DAVIDSON: Well, I do believe Jim's version. And I do hope that if the accusers have been on the receiving end of sexual abuse, whether that was at OSU or anywhere else, that they get justice and the people that have done that are held accountable. My understanding in this case, the team doctor that is accused of doing anything to the wrestlers involved passed away in 2005. So, I'm not sure what it will mean for them to get resolution. I know they're working with the Ohio State University to get that. And I'm confident that the Ohio State University takes the investigation seriously, and will deal with it as a serious matter.

HARLOW: Congressman Warren Davidson of Ohio. It's a big day in your state. And I appreciate your time this morning.

So Rick Gates is on the stand testifying right now in this high-stakes trial in federal court in Virginia, testifying against his former boss and former President Trump's campaign chairman, Paul Manafort. What is the star witness for the prosecutions saying? We'll have a live report next.


[10:40:50] HARLOW: New details from the federal court in Virginia where right now the prosecution's star witness, Rick Gates, is back on the stand testifying against his former boss and former Trump campaign chairman, Paul Manafort. Let's go to our crime and justice correspondent Shimon Prokupecz. This is a big day for Gates. I mean, they're going to wrap up the direct. The cross-examination will begin. What has happened so far this morning?

SHIMON PROKUPECZ, CNN CRIME AND JUSTICE CORRESPONDENT: Yes, we're about an hour or so into his testimony. And really, Rick Gates just going through some of the details, spelling out just how Manafort made money, how the scheme worked -- kind of the nitty gritty details here of how the Ukrainians would put money into these accounts of Manafort's accounts. That they used various accounts of their own that they created, the Ukrainians have put some of the money into Manafort's accounts. So, it's really the important part of the prosecution's case, some of the more detailed information, perhaps a little mundane for some of us. But these are the important facts, sort of how the prosecution say the scheme worked. How Manafort made money. How he avoided paying some of the taxes, and how he hid some of this money. At one point, Rick Gates saying that Manafort made about five million Euros from some of these transactions. And then he described how the campaign worked. How the Ukrainians have structured the deals, the contracts, and how much they would pay Manafort in terms of helping him with some of the political campaigns that he was working on.

HARLOW: OK. Shimon, thank you for watching all of this for us, a few more hours of this testimony ahead, and then the defense gets to cross examine him. Thanks.

Still ahead, a message, a thank you to Serena Williams this morning from me, and I would bet just about every mom out there, next.


[10:47:03] HARLOW: Welcome back. I'm Poppy Harlow in New York.

And this morning, I am thankful. I am thankful to Serena Williams. I have never met her. I have always admired her for her immense skill on the tennis court. But this morning I admire her for so much more.

A week after suffering one of the heaviest defeats of her career, this grand slam champion is fighting a very different battle off the court. She's opened up to all of us about her most personal struggles on as a mother. On Instagram Serena writes, "I felt like I was not a good mom." And with those nine words, she said so much.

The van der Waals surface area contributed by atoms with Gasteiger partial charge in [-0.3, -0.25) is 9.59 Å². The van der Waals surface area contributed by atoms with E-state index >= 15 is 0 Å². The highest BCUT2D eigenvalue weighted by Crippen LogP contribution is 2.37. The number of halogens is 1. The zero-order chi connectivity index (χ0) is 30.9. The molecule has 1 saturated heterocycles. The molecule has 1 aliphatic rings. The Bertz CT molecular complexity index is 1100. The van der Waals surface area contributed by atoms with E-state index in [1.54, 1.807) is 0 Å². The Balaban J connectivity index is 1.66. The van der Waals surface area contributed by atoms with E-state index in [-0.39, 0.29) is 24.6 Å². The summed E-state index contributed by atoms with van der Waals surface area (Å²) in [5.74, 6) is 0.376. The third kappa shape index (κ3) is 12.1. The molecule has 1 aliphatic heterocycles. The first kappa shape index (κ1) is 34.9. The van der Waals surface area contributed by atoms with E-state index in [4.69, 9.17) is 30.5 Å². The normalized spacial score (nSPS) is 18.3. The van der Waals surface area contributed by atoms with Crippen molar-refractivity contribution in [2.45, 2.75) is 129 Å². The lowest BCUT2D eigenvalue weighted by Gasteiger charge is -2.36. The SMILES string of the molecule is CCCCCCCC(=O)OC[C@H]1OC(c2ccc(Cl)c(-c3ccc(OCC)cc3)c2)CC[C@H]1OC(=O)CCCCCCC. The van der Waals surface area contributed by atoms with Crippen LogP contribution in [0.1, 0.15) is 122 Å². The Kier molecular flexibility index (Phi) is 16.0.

Because here's the thing, we all feel like that. I feel it all the time. We, I, don't talk about it enough. Here's more of what the 23- time grand slam champion writes. "Last week was not easy for me. Not only was I accepting some tough personal stuff, but I just was in a funk. Mostly, I felt like I was not a good mom. I read several articles that said postpartum emotions can last up to 3 years if not dealt with. I like communication best. Talking things through with my mom, my sisters, my friends let me know that my feelings are totally normal."

And she's right. So many mothers suffer silently. Silently through exactly what she is experiencing out loud right now. This is an amazing woman who after her defeat, minutes after her defeat at Wimbledon, she said this, quote, "To all the moms out there, I was playing out there for you today, and I tried."

As my colleague, a man I should say, a male boss here said to me this morning, quote, "Here is this strong, this super strong, powerful woman dealing with something that millions of new mothers deal with." He's right. So thank you, Serena for talking about it.

So, let's talk about it some more. Our senior medical correspondent Elizabeth Cohen, a mother of four, is with me now. Elizabeth, look, she talks about one in nine moms suffering from postpartum depression or who they call the baby blues, or just having a really hard time after the birth of your child. How important is it for us to talk about this and know the facts?

ELIZABETH COHEN, CNN SENIOR MEDICAL CORRESPONDENT: Poppy, it's so important because I think part and parcel of how we women sometimes feel after childbirth is alone, right. And when you feel alone, it's really hard to heal. So to have Serena Williams, such an incredibly strong woman, say, hey, I felt this way, I think will really mean something to new moms.

That quote that you had from Wimbledon, I was actually at Wimbledon but my husband watching her as she said that that day. And tears came into my eyes because I thought what an incredible thing. This woman has just, you know, gotten to the Wimbledon finals, and here she is thanking other women and acknowledging other women and saying I'm doing this for the new moms. And for new moms to feel like they have someone like Serena Williams on their court, no pun intended, I think is incredibly powerful.

[10:50:01] HARLOW: I think it is. And you look at what she has gone through. I mean, she - had it so much tougher than I did. I mean, she had a near death experience just giving birth to her child.

COHEN: She does. And that actually puts you at risk for postpartum depression, to have a traumatic birth. The statistics show us that she has a blood-clotting disorder and so she ended up bedridden after the C-section for six weeks.